Feb. 10 (Bloomberg) -- Alberta, Canada’s third-largest economy, is counting on rising oil prices to pay for more spending on education and health care as the government maintains its current tax rate ahead of a provincial election.
The western province, which is home to the world’s third-largest oil reserves, forecast a shortfall of C$886 million ($890 million) in the fiscal year ending March 31, returning to surplus the next year, Finance Minister Ron Liepert said yesterday. The economy is forecast to grow 3.8 percent in 2012.
“Considering the impact the global economic slowdown is having in other jurisdictions, Albertans are very fortunate to be experiencing such growth,” Liepert said in a speech to lawmakers. The government is planning no new taxes or increases to current tax rates, he said.
Alberta, which relies on royalties and taxation of its oil and natural gas industry for about one-third of its revenue, has one of the fastest-growing economies and populations in Canada. With Exxon Mobil Corp., Suncor Energy Inc. and rivals making investments of about C$20 billion annually in the oil sands, the government is struggling to keep up with maintaining and expanding hospitals, universities and roads.
“Government and politics today is all about allocation of resources and squabbling over those resources,” said Keith Brownsey, associate professor at Mount Royal University in Calgary. “They want to portray themselves as good managers and that they’re cautious with our money. But they need to have a steadier stream of revenue than what they have now with oil.”
The finance ministry projects an average price of $99.25 a barrel for West Texas Intermediate crude in fiscal 2012-13, rising to $106.25 the following year. Crude for March delivery yesterday gained $1.13 to $99.84 a barrel on the New York Mercantile Exchange, the highest settlement in three weeks. Prices averaged $95.11 last year. Natural gas will average C$3 a gigajoule, the finance ministry estimates. Natural gas for March delivery rose 2.9 cents, or 1.2 percent, to settle at $2.477 per million British thermal units on the New York Mercantile Exchange yesterday.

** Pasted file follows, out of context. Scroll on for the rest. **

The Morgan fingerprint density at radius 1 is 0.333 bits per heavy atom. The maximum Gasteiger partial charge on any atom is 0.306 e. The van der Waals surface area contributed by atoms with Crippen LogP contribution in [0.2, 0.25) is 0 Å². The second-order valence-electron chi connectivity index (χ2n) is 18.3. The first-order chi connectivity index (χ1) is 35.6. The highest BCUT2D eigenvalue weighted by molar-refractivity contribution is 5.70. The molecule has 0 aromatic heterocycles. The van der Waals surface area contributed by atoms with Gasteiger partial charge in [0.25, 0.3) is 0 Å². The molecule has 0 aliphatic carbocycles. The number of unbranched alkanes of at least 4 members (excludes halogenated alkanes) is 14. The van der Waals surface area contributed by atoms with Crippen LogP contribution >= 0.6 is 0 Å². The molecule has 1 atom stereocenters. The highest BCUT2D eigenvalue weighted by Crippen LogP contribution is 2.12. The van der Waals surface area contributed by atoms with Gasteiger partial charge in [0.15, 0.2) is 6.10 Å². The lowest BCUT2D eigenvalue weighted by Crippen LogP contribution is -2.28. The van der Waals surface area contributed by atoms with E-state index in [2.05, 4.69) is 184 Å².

Higher oil prices have helped boost profit for Alberta-based oil companies. Suncor on Jan. 31 said fourth-quarter net income rose 14 percent to C$1.43 billion. Canada’s daily oil-sands output is expected to more than double to 3.5 million barrels in 2025, from 1.4 million in 2010, according to the Canadian Association of Petroleum Producers.
Premier Alison Redford, who took over as provincial leader in October, holds 67 of the 83 seats in the provincial legislature. She must call an election by 2013 and will probably ask voters to go to the polls as early as this spring, Mount Royal University’s Brownsey said.
Alberta will spend C$16.5 billion in public infrastructure over the next three years, including boosting outlays on highways, schools and municipal public transportation. The operating budget for healthcare will increase 7.9 percent to C$15.9 billion in fiscal 2012-13.
The western province has C$14.3 billion in outstanding bonds, according to Bloomberg data. The provincial treasury is scheduled to pay back about C$2.1 billion this year. There will be no new borrowing this year, finance ministry spokeswoman Robyn Cochrane said as the province plans to cover the shortfall by drawing down reserves.
The government said it will review its dependence on energy revenue, a plan the Calgary Chamber of Commerce applauded. “The province relies too heavily on volatile royalty revenue,” said Ben Brunnen, the group’s chief economist, in a statement. “Alberta needs a new fiscal framework that caps the amount of resource revenue used, restructures the Sustainability Fund, and commits to real savings into the Heritage and Savings Trust Fund.”
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